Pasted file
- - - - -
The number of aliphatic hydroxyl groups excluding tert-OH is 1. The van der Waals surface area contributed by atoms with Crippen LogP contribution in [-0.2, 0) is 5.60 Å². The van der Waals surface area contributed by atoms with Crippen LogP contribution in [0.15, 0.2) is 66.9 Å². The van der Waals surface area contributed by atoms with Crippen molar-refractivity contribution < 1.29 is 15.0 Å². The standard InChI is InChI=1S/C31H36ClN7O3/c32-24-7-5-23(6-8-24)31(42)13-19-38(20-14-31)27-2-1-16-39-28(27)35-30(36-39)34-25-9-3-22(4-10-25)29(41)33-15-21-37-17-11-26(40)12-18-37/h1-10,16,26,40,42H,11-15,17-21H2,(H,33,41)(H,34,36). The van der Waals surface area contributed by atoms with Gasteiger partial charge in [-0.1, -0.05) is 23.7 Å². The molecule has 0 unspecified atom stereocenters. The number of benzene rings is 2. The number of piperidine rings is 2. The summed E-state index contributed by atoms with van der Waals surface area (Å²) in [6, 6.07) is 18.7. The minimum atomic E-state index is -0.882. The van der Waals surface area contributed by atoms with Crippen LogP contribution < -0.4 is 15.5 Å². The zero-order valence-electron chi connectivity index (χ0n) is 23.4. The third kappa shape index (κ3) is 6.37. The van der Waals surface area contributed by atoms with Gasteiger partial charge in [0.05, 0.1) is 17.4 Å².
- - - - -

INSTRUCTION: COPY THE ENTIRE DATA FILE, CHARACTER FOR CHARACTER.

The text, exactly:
The number of aliphatic hydroxyl groups excluding tert-OH is 1. The van der Waals surface area contributed by atoms with Crippen LogP contribution in [-0.2, 0) is 5.60 Å². The van der Waals surface area contributed by atoms with Crippen LogP contribution in [0.15, 0.2) is 66.9 Å². The van der Waals surface area contributed by atoms with Crippen molar-refractivity contribution < 1.29 is 15.0 Å². The standard InChI is InChI=1S/C31H36ClN7O3/c32-24-7-5-23(6-8-24)31(42)13-19-38(20-14-31)27-2-1-16-39-28(27)35-30(36-39)34-25-9-3-22(4-10-25)29(41)33-15-21-37-17-11-26(40)12-18-37/h1-10,16,26,40,42H,11-15,17-21H2,(H,33,41)(H,34,36). The van der Waals surface area contributed by atoms with Gasteiger partial charge in [-0.1, -0.05) is 23.7 Å². The molecule has 0 unspecified atom stereocenters. The number of benzene rings is 2. The number of piperidine rings is 2. The summed E-state index contributed by atoms with van der Waals surface area (Å²) in [6, 6.07) is 18.7. The minimum atomic E-state index is -0.882. The van der Waals surface area contributed by atoms with Crippen LogP contribution < -0.4 is 15.5 Å². The zero-order valence-electron chi connectivity index (χ0n) is 23.4. The third kappa shape index (κ3) is 6.37. The van der Waals surface area contributed by atoms with Gasteiger partial charge in [0.05, 0.1) is 17.4 Å².